Tuesday, October 5th, 2010
“My brother and I were adopted when we were both really little. I am Bolivian and he is Spanish, and we were raised by a Cuban mother and Irish-Russian father in Annapolis. From an early age, I was pretty shy about how different I was. Annapolis was not a very open place, and kids were quick to point out differences. Because of that, I didn’t really learn Spanish, and I also felt uncomfortable with who I really was.
“I grew up in a pretty conservative environment, and being gay wasn’t even an option. At moments, I would think that there was something off about me, but I would grow out of it. I just tried not to think about it. Then, my brother came out of the closet during college. The thing is that he was born and raised as a girl, so I had a sister most of my life. After he came out, he told us that he should have been born as a man. Now, he changed his name, is in the process of taking testosterone, and lives as a gay man.
“Even for me, as a lesbian, it was hard to come to terms with the changes he has gone through. I love and support him, but it is tough to one day go from having a sister to the next day, having a brother. I have all of these memories of a person who I now call another name and refer to with another gender. It took time to embrace the change and it helped me to understand how challenging hearing this kind of news can be for parents.
“Because of my brother’s experience, I wanted to be the one who pleased my parents. I felt this added responsibility to get married and have kids. But I also realized that I would rather be true to myself and struggle, than to live a lie and be ashamed of who I really was. I came out to my parents when I was 23. I told them that even though I was gay, I still wanted to get married and kids, but to do that with a woman.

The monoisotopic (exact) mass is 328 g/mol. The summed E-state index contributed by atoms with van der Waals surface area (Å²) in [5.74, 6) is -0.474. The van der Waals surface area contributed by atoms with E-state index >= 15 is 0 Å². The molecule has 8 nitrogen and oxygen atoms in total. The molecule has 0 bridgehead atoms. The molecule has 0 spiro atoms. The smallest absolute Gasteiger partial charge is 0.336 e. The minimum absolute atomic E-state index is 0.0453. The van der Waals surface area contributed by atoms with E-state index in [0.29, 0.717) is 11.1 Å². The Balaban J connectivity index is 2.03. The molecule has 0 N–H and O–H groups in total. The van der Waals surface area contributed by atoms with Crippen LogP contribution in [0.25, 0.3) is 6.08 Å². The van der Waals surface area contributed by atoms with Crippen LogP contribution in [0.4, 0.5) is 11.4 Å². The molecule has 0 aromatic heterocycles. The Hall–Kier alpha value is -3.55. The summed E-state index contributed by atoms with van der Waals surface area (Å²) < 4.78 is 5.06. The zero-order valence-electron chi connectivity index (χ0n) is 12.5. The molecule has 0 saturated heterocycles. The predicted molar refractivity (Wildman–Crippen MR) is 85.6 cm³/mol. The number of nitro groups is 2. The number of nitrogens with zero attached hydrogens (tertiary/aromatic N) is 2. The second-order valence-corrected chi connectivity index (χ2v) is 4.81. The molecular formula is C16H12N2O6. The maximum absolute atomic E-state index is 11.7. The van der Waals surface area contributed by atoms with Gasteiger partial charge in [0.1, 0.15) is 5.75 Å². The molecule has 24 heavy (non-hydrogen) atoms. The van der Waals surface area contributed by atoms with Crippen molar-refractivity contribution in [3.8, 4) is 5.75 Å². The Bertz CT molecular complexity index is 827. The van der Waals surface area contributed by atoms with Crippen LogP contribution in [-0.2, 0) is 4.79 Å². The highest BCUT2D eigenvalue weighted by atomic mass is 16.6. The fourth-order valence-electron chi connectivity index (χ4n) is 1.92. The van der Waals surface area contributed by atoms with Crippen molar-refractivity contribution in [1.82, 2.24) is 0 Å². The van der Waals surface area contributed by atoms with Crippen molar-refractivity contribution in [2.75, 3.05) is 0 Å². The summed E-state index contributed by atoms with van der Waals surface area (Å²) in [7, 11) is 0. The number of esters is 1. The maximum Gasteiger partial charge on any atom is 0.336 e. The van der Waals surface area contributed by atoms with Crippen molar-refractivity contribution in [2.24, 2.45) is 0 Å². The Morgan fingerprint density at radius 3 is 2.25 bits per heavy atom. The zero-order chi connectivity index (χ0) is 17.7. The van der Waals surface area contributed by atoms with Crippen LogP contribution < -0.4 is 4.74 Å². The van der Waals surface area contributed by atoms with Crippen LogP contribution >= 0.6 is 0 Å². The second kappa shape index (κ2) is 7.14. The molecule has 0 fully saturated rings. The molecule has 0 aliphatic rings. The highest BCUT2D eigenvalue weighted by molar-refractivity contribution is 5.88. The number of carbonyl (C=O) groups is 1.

“My parents were sad and emotional when I told them. They couldn’t wrap their minds around our very queer family and why my brother and I wanted to go to hell. They still try and keep our family structure together and we all get along, but it is hard for them. Their religion conflicts with how my brother and I choose to live and because of that, they don’t support gay marriage. I know that every family has issues and we all have short comings, so I don’t take it too personally. I try and love them and overlook these things. I just wish that they could do the same and accept everything that I am and everything that I want. It doesn’t make sense that I can’t have what they have.
“I think that living in D.C. has really been a breathe of fresh air me as I go through all of this. Growing up in Annapolis and then living in Virginia, I never got to see and interact with a variety of people and have all kinds of experiences. I would walk around and not feel at ease holding my partner’s hand or kissing her in public. Then, I moved to Dupont and feel like the neighborhood is a comfortable, warm blanket. It is so nice to be in a place that is so accepting and filled with gay shops and gay couples. In D.C., I can just be me and be proud of who I am.
“Now, I think it is great to be a lesbian and I don’t understand why all women don’t do it. Really, it’s fabulous! Women are so good at communicating with passion and understanding. So many men are taught early on that is not okay to cry or show emotions. Obviously, this is me generalizing, but these strong gender roles can make relationships difficult between men and women. You see the typical scene of a woman being really open with her feelings and emotions, and the man trying to stay strong and just work through it. Seeing this makes me think that dating a man has got to be frustrating, which is another reason why I love dating women.”